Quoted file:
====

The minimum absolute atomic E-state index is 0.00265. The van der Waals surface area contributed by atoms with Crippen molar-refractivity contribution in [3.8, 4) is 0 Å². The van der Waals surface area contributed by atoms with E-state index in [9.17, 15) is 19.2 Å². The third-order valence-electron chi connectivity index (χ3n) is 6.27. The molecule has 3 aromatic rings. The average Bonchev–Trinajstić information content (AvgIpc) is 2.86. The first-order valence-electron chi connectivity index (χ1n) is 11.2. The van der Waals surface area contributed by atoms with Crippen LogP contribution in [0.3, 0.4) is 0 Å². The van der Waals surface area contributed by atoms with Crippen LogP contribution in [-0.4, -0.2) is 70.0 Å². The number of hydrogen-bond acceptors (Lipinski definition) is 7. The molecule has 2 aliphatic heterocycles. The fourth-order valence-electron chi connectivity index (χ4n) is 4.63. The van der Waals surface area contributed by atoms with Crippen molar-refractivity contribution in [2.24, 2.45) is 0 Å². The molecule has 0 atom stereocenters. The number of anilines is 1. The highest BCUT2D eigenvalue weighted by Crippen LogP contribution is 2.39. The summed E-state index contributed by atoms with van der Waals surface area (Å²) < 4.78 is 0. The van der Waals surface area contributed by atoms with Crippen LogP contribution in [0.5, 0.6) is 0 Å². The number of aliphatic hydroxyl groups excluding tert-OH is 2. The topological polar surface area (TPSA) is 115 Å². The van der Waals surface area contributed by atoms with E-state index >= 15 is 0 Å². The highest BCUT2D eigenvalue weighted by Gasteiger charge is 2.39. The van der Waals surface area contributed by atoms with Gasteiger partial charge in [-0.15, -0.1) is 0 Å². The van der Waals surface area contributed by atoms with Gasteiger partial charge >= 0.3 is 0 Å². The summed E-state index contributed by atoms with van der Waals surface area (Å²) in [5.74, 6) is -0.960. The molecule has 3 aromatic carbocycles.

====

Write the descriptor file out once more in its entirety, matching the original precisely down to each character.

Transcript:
The minimum absolute atomic E-state index is 0.00265. The van der Waals surface area contributed by atoms with Crippen molar-refractivity contribution in [3.8, 4) is 0 Å². The van der Waals surface area contributed by atoms with E-state index in [9.17, 15) is 19.2 Å². The third-order valence-electron chi connectivity index (χ3n) is 6.27. The molecule has 3 aromatic rings. The average Bonchev–Trinajstić information content (AvgIpc) is 2.86. The first-order valence-electron chi connectivity index (χ1n) is 11.2. The van der Waals surface area contributed by atoms with Crippen LogP contribution in [0.3, 0.4) is 0 Å². The van der Waals surface area contributed by atoms with Crippen LogP contribution in [-0.4, -0.2) is 70.0 Å². The number of hydrogen-bond acceptors (Lipinski definition) is 7. The molecule has 2 aliphatic heterocycles. The fourth-order valence-electron chi connectivity index (χ4n) is 4.63. The van der Waals surface area contributed by atoms with Crippen molar-refractivity contribution in [2.24, 2.45) is 0 Å². The molecule has 0 atom stereocenters. The number of anilines is 1. The highest BCUT2D eigenvalue weighted by Crippen LogP contribution is 2.39. The summed E-state index contributed by atoms with van der Waals surface area (Å²) < 4.78 is 0. The van der Waals surface area contributed by atoms with Crippen LogP contribution in [0.5, 0.6) is 0 Å². The number of aliphatic hydroxyl groups excluding tert-OH is 2. The topological polar surface area (TPSA) is 115 Å². The van der Waals surface area contributed by atoms with E-state index >= 15 is 0 Å². The highest BCUT2D eigenvalue weighted by Gasteiger charge is 2.39. The van der Waals surface area contributed by atoms with Gasteiger partial charge in [-0.15, -0.1) is 0 Å². The van der Waals surface area contributed by atoms with Gasteiger partial charge >= 0.3 is 0 Å². The summed E-state index contributed by atoms with van der Waals surface area (Å²) in [5.74, 6) is -0.960. The molecule has 3 aromatic carbocycles.